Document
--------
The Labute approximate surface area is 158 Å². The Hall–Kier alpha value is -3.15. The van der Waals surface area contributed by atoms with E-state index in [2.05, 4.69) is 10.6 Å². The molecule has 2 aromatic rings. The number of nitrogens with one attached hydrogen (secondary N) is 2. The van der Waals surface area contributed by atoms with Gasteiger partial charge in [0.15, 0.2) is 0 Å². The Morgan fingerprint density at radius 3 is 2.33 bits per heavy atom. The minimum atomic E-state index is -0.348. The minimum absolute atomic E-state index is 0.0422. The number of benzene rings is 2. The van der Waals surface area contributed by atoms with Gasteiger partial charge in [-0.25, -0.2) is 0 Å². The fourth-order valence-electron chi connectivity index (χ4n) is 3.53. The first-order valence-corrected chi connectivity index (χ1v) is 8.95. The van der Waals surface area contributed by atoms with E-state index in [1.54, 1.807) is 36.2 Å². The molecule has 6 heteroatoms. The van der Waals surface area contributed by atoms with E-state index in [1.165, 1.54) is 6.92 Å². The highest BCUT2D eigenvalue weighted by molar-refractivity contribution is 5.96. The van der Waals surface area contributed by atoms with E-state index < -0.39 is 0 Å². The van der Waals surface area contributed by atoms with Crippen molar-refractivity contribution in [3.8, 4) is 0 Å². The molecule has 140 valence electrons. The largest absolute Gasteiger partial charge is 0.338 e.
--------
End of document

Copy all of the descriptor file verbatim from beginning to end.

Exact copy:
The Labute approximate surface area is 158 Å². The Hall–Kier alpha value is -3.15. The van der Waals surface area contributed by atoms with E-state index in [2.05, 4.69) is 10.6 Å². The molecule has 2 aromatic rings. The number of nitrogens with one attached hydrogen (secondary N) is 2. The van der Waals surface area contributed by atoms with Gasteiger partial charge in [0.15, 0.2) is 0 Å². The Morgan fingerprint density at radius 3 is 2.33 bits per heavy atom. The minimum atomic E-state index is -0.348. The minimum absolute atomic E-state index is 0.0422. The number of benzene rings is 2. The van der Waals surface area contributed by atoms with Gasteiger partial charge in [-0.25, -0.2) is 0 Å². The fourth-order valence-electron chi connectivity index (χ4n) is 3.53. The first-order valence-corrected chi connectivity index (χ1v) is 8.95. The van der Waals surface area contributed by atoms with E-state index in [1.54, 1.807) is 36.2 Å². The molecule has 6 heteroatoms. The van der Waals surface area contributed by atoms with E-state index in [1.165, 1.54) is 6.92 Å². The highest BCUT2D eigenvalue weighted by molar-refractivity contribution is 5.96. The van der Waals surface area contributed by atoms with E-state index < -0.39 is 0 Å². The van der Waals surface area contributed by atoms with Crippen molar-refractivity contribution in [3.8, 4) is 0 Å². The molecule has 140 valence electrons. The largest absolute Gasteiger partial charge is 0.338 e.